Spencer: Hawkeye is consistently one of the most daring comic books on the shelf. That doesn’t necessarily mean it’s always making the biggest, most shocking moves, but it does mean that anything’s fair game when it comes to this book. An issue told from the point of view of the dog? Sure! Killing off a beloved supporting character then spending months and months revisiting the event from every conceivable angle? Why not?! Separating the main characters then dividing up the narrative between them? Seems do-able! Matt Fraction doesn’t shy away from taking risks with Hawkeye, no matter how strange or mundane, and Hawkeye 17 is one of the strangest of all. Fortunately, it’s charming as all get out. Maybe that’s the true legacy of Hawkeye: the risks always pay off.
Remember at the end of Hawkeye 6, when Clint sat down with his neighbor’s kids to watch Christmas Multidenominational Pantheistic All-Inclusive Seasonal cartoons? Well in this issue we actually watch the cartoon ourselves: it’s called “Winter Friends” and it’s about a team of winter guardians who are taken out by “the icon of summertime itself” and have to be rescued by “Steve, the dog with no powers that [they] let hang out with [them] for some reason.” Steve, of course, is a pastiche of Clint himself, and his attempts to save the Winter Friends take him through a dog-ified version of the events of Hawkeye. Even as more and more friends show up to help him, Steve just wants to do everything on his own, but ultimately, it’s all the characters coming together that allow them to vanquish the icon of summertime. This could just lead to some sort of epiphany for Clint, except he’s fallen asleep and missed the whole cartoon.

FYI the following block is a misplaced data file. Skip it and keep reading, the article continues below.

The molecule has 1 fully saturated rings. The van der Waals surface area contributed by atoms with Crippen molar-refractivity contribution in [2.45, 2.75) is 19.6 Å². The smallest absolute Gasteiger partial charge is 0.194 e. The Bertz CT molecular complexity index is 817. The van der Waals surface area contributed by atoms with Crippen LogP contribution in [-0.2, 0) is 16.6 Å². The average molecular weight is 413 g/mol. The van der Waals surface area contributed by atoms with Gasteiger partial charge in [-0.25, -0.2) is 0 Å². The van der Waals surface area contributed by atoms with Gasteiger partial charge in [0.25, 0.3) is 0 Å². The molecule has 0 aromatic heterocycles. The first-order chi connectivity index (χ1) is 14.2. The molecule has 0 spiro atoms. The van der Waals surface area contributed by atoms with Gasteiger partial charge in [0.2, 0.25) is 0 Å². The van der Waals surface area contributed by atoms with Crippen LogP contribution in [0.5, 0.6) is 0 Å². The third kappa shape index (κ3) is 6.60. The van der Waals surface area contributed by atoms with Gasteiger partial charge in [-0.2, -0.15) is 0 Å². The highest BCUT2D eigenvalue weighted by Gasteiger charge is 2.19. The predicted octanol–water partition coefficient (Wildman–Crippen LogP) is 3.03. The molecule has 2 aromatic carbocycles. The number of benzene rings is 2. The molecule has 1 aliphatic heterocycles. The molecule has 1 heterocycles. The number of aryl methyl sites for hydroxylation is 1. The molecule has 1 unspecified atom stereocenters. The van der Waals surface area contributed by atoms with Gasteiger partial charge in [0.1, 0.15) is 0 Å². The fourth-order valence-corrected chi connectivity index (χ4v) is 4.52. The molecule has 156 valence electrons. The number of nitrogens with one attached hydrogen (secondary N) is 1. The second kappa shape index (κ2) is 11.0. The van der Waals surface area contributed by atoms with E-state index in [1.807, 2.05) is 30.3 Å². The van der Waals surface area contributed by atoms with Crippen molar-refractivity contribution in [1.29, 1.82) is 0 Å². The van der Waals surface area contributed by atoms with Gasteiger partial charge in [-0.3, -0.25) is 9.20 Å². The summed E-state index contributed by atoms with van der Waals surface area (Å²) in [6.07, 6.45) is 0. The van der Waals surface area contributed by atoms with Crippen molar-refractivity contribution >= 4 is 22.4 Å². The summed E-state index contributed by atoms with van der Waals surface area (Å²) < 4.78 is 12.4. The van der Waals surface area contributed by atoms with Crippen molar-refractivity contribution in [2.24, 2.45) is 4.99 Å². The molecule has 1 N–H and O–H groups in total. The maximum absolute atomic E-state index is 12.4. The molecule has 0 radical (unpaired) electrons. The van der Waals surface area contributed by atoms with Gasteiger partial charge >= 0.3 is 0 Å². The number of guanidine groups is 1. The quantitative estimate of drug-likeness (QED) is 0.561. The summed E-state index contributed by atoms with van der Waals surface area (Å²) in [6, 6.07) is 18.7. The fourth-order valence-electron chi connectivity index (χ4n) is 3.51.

Like I said, this is a daring issue. It’s a holiday book shipping three months after the holidays; it’s a bizarre diversion coming right on the heels of a horrific cliffhanger; plus, by parodying children’s holiday specials, it runs the risk of being just as juvenile or moralizing as one of those specials. Fortunately, Fraction avoids all these pitfalls. The typical Hawkguy sense of humor pervades every page of the issue and makes sure that the unusual style still appeals to the average fan.
Regular artist David Aja only gets to draw two pages of the issue, but they easily stand up with the best of his work. This whole sequence is gold (and more evidence that Fraction just gets how kids’ minds work); just the expression on the boy’s face in that final panel as he repeats “Winter Friends” yet again slays me. He can’t believe Clint doesn’t get it, and he won’t explain himself further; “Winter Friends” is all you need to know, and Clint’s just gonna have to watch the thing to get it.
Then there’s the jabs at holiday specials and holiday culture in general, with corny songs and the borderline-ridiculous attempts at inclusivity. Chris Eliopoulos — Hawkeye’s regular letterer — does the art for this segment and proves himself a stupendous cartoonist, perfectly capturing the style of Peanuts or Calvin and Hobbes while allowing the needed emotion and action to shine through, despite the bizarre cast of “Winter Friends.” Even the grid-like layouts, black gutters and the rounded edges of the panels emulate the experience of actually watching this thing on a TV.